What is PDPA and why is it important in digital marketing?
Privacy and personal data security have become a grave concern for online users. We have seen several scandals over the past few years. The most recent one being Facebook’s data privacy breach where personal data of Facebook users were leaked due to inadequate security and users accepting broad terms and conditions.
Table of Contents
What is PDPA?
To curb the violation of data privacy, Thailand has introduced its first new data protection legislation. The Thai Personal Data Protection Act B.e. 2562 (2019) also known as the PDPA. This new privacy law goes into effect on 27th May 2020, but may be delayed until May 2021 due to the pandemic.
PDPA shares similar concepts with the General Data Protection Regulation (GDPR) with regards to consent, legal processing and notification. The law strengths protection against competitors imitating products and mirroring algorithms. It is essential to keep data protected as this is the only sustainable competitive advantage.
The purpose of this act is to strengthen the methods businesses are using to handle users personal data.
The type of data which will be protected includes (KPMG, 2019):
- Personal data: data that is related to identifying a person, which includes but not limited to customers, employees and business partners.
- Sensitive personal data: this includes, racial, ethnic origin, sexual orientation, health data and etc.
Key Steps Businesses Should take (DFDL, 2020)
With several businesses already adhering to the GDPR, many already have laws implemented. However, if not, to comply with the PDPA, businesses must:
1. Have a legal basis and consent of individuals whose personal data is being processed
2. Ensure there is transparency and a notice is provided when collecting data for individuals
3. Have security measures put in place to protect the data of individuals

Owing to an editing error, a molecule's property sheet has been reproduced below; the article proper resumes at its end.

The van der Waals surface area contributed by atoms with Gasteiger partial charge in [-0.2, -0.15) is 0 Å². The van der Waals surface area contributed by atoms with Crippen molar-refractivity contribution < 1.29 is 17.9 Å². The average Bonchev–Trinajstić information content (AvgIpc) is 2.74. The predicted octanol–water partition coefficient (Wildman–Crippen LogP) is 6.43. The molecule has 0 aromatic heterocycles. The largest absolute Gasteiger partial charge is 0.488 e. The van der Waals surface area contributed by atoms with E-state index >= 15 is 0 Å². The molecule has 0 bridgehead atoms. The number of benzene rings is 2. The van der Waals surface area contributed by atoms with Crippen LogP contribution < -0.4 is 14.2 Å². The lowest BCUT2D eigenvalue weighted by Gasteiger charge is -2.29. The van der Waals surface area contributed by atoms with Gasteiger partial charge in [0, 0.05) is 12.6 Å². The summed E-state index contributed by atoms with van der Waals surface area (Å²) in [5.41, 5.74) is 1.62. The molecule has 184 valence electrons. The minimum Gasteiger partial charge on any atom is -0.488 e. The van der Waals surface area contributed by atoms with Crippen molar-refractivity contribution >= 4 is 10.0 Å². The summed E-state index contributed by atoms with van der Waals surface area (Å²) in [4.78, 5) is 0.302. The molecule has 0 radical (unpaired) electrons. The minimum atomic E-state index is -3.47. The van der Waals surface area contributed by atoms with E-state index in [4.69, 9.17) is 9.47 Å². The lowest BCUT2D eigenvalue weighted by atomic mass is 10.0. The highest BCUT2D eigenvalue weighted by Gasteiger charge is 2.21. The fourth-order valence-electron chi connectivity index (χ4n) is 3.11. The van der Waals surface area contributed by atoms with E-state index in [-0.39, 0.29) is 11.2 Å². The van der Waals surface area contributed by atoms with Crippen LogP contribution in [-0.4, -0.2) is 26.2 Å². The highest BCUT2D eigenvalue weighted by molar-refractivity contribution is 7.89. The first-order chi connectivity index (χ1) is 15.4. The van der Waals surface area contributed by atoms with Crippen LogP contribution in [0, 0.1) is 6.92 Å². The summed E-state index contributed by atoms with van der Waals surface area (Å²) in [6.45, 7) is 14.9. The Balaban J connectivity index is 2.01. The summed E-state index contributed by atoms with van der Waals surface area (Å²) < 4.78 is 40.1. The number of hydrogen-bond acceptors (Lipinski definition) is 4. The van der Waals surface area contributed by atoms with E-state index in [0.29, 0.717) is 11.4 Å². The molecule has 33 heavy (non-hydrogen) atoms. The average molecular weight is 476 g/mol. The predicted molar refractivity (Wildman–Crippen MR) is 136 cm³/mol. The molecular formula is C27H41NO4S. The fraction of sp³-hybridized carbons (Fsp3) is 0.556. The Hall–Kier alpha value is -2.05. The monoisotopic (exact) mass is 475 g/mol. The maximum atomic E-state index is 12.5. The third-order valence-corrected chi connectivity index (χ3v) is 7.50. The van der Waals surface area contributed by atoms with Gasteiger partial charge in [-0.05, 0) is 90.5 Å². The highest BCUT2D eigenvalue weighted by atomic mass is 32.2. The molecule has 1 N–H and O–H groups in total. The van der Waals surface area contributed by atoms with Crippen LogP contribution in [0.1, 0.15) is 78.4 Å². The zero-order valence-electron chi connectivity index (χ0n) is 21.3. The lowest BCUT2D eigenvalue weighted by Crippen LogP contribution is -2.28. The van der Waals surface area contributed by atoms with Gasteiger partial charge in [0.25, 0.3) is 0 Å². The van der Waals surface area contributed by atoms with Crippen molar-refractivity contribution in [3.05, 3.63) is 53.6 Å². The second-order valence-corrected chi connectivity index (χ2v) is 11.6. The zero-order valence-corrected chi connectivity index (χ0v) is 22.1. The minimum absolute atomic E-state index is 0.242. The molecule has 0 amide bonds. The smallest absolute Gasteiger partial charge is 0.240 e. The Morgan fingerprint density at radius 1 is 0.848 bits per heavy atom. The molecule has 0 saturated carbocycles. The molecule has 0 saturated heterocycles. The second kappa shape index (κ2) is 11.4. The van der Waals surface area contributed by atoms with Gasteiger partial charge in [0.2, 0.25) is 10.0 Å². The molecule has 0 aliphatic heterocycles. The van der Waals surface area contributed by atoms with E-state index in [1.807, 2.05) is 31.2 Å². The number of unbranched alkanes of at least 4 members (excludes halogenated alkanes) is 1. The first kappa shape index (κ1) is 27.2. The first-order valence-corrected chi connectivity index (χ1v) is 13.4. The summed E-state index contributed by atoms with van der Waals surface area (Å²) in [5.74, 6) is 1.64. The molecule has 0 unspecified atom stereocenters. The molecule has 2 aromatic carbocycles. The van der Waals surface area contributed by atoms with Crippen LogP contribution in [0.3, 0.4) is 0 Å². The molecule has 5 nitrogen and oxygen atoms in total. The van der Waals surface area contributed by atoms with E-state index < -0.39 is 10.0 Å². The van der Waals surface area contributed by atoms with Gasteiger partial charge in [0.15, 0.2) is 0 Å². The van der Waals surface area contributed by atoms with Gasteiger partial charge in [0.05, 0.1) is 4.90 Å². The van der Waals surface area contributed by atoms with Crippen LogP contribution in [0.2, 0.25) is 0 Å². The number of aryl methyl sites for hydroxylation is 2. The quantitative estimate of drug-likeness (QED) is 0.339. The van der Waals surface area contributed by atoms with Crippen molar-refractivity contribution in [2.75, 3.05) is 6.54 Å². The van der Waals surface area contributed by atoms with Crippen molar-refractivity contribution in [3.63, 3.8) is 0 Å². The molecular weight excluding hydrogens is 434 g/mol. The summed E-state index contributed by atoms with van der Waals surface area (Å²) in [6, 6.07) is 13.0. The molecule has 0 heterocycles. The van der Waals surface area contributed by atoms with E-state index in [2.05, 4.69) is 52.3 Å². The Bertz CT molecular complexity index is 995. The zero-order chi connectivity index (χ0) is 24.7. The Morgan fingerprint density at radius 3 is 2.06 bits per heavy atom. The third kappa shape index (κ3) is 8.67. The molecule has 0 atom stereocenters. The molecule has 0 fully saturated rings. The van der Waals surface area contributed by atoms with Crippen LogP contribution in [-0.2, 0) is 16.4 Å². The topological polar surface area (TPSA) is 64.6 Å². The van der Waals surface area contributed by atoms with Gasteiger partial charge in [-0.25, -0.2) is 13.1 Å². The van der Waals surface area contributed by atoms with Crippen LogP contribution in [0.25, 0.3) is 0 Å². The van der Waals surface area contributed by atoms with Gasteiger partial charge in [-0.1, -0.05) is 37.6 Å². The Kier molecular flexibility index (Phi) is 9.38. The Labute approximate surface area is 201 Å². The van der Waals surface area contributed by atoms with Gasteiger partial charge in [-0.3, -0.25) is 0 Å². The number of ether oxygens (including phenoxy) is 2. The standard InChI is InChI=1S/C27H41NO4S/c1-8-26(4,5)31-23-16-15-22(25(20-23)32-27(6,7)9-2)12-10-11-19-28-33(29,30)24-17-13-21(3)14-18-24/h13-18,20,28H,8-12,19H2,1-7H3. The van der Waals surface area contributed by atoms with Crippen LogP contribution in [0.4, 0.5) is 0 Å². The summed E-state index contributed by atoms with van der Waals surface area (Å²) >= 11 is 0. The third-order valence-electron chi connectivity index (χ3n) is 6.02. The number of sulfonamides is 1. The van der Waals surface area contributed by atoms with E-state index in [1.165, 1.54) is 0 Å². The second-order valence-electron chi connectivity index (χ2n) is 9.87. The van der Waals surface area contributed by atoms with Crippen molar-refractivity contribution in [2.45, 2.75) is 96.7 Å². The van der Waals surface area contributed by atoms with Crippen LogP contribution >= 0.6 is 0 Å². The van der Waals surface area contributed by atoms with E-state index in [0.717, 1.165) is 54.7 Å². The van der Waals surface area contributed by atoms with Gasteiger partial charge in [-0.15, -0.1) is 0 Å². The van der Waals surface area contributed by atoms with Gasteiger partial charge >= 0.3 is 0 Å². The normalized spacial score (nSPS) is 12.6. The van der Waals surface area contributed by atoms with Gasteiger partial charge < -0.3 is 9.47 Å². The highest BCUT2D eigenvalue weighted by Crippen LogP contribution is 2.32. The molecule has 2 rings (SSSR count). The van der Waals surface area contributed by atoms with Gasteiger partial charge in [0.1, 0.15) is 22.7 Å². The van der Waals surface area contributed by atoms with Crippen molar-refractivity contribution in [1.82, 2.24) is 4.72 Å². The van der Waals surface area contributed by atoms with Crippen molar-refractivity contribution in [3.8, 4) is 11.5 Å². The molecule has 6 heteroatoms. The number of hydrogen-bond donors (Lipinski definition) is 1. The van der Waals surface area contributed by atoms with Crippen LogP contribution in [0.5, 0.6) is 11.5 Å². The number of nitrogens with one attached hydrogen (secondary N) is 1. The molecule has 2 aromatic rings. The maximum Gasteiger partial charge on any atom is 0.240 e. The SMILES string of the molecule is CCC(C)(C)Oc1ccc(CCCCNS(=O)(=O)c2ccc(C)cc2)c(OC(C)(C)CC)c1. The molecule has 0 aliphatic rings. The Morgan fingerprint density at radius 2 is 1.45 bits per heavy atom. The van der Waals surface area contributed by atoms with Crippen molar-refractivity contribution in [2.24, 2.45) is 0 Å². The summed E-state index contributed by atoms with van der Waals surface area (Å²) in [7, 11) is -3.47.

5. Have records of data processing to show PDPA requirements are being fulfilled
Why should you be concerned?
The effect of this law will result in major implications if not followed. Failure to adhere to the rules and regulations will result in both criminal and civil penalties. (DFDL Thailand, 2019)
Complice – You can face up to 5 million THB in Administrative fines and criminal fines of up to 1 million THB
Reputational Damage – Your business can face negative media coverage and scandals similar to recent data privacy violations. (i.e. Cambridge Analytics)
Customer Trust – Gaining the trust of your customers will result in positive reviews as well as new business opportunities.
What does this mean for agencies
When working with businesses, it is crucial for agencies to follow the PDPA key compliance’s which includes,
1. Ensuring that consent has been obtained for collection of any sort of data
2. Consent is given freely by the data owner and can be withdrawn by the owner of the data
3. Privacy notice is given to the owner when data is collected
4. The purpose of collecting data is provided
Duties of the agency:
1. Implementing appropriate security measures
2. Keeping written / electronic records
3. Setting up strict privacy policies
Primal’s take on PDPA
Here at Primal, we understand the importance of data protection and data security. Having managed digital marketing campaigns for several businesses in various industries, including banking, finance, real estate, e-commerce and etc, we are prepared to comply with laws and regulations put in place through PDPA.
We take this very seriously and have implemented this into our business to ensure that the campaigns of our clients can run smoothly and are successful.